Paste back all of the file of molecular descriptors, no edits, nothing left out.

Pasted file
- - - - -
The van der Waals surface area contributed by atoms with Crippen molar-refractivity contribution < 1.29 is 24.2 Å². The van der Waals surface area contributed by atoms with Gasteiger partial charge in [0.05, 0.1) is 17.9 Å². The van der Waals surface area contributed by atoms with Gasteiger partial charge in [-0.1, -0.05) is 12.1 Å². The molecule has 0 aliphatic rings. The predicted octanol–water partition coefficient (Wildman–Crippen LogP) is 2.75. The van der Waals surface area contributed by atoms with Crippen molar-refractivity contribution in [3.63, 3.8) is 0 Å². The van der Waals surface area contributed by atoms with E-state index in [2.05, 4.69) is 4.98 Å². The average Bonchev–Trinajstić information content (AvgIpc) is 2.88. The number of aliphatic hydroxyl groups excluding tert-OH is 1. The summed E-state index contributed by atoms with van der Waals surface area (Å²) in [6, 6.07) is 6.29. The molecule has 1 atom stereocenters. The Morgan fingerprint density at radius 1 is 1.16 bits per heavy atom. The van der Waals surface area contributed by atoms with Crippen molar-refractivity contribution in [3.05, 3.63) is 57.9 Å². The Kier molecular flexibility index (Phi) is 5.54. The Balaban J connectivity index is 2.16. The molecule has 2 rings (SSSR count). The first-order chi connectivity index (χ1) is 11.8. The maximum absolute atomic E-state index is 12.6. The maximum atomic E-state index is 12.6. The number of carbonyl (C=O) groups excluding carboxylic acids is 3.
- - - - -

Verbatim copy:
The van der Waals surface area contributed by atoms with Crippen molar-refractivity contribution < 1.29 is 24.2 Å². The van der Waals surface area contributed by atoms with Gasteiger partial charge in [0.05, 0.1) is 17.9 Å². The van der Waals surface area contributed by atoms with Gasteiger partial charge in [-0.1, -0.05) is 12.1 Å². The molecule has 0 aliphatic rings. The predicted octanol–water partition coefficient (Wildman–Crippen LogP) is 2.75. The van der Waals surface area contributed by atoms with Crippen molar-refractivity contribution in [3.63, 3.8) is 0 Å². The van der Waals surface area contributed by atoms with E-state index in [2.05, 4.69) is 4.98 Å². The average Bonchev–Trinajstić information content (AvgIpc) is 2.88. The number of aliphatic hydroxyl groups excluding tert-OH is 1. The summed E-state index contributed by atoms with van der Waals surface area (Å²) in [6, 6.07) is 6.29. The molecule has 1 atom stereocenters. The Morgan fingerprint density at radius 1 is 1.16 bits per heavy atom. The van der Waals surface area contributed by atoms with Crippen molar-refractivity contribution in [3.05, 3.63) is 57.9 Å². The Kier molecular flexibility index (Phi) is 5.54. The Balaban J connectivity index is 2.16. The molecule has 2 rings (SSSR count). The first-order chi connectivity index (χ1) is 11.8. The maximum absolute atomic E-state index is 12.6. The maximum atomic E-state index is 12.6. The number of carbonyl (C=O) groups excluding carboxylic acids is 3.